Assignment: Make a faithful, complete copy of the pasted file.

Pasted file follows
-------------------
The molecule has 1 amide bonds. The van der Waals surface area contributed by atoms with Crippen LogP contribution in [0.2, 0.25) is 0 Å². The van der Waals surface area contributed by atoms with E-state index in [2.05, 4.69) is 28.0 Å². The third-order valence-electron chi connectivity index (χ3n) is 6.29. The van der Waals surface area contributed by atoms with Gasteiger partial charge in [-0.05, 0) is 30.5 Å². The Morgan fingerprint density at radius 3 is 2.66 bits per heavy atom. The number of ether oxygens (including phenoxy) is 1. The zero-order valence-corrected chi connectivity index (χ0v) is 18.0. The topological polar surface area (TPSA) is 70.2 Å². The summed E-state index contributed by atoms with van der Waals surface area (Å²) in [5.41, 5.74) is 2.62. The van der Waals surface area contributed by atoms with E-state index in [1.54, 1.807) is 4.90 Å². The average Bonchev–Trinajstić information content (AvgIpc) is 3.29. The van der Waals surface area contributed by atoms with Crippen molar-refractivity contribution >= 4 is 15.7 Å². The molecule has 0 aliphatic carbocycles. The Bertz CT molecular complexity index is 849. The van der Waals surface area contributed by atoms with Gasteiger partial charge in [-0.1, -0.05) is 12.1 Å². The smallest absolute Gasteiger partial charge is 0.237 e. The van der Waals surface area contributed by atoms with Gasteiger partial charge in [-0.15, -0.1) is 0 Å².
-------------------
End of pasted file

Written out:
The molecule has 1 amide bonds. The van der Waals surface area contributed by atoms with Crippen LogP contribution in [0.2, 0.25) is 0 Å². The van der Waals surface area contributed by atoms with E-state index in [2.05, 4.69) is 28.0 Å². The third-order valence-electron chi connectivity index (χ3n) is 6.29. The van der Waals surface area contributed by atoms with Gasteiger partial charge in [-0.05, 0) is 30.5 Å². The Morgan fingerprint density at radius 3 is 2.66 bits per heavy atom. The number of ether oxygens (including phenoxy) is 1. The zero-order valence-corrected chi connectivity index (χ0v) is 18.0. The topological polar surface area (TPSA) is 70.2 Å². The summed E-state index contributed by atoms with van der Waals surface area (Å²) in [5.41, 5.74) is 2.62. The van der Waals surface area contributed by atoms with E-state index in [1.54, 1.807) is 4.90 Å². The average Bonchev–Trinajstić information content (AvgIpc) is 3.29. The van der Waals surface area contributed by atoms with Crippen molar-refractivity contribution >= 4 is 15.7 Å². The molecule has 0 aliphatic carbocycles. The Bertz CT molecular complexity index is 849. The van der Waals surface area contributed by atoms with Gasteiger partial charge in [-0.1, -0.05) is 12.1 Å². The smallest absolute Gasteiger partial charge is 0.237 e. The van der Waals surface area contributed by atoms with Gasteiger partial charge in [-0.15, -0.1) is 0 Å².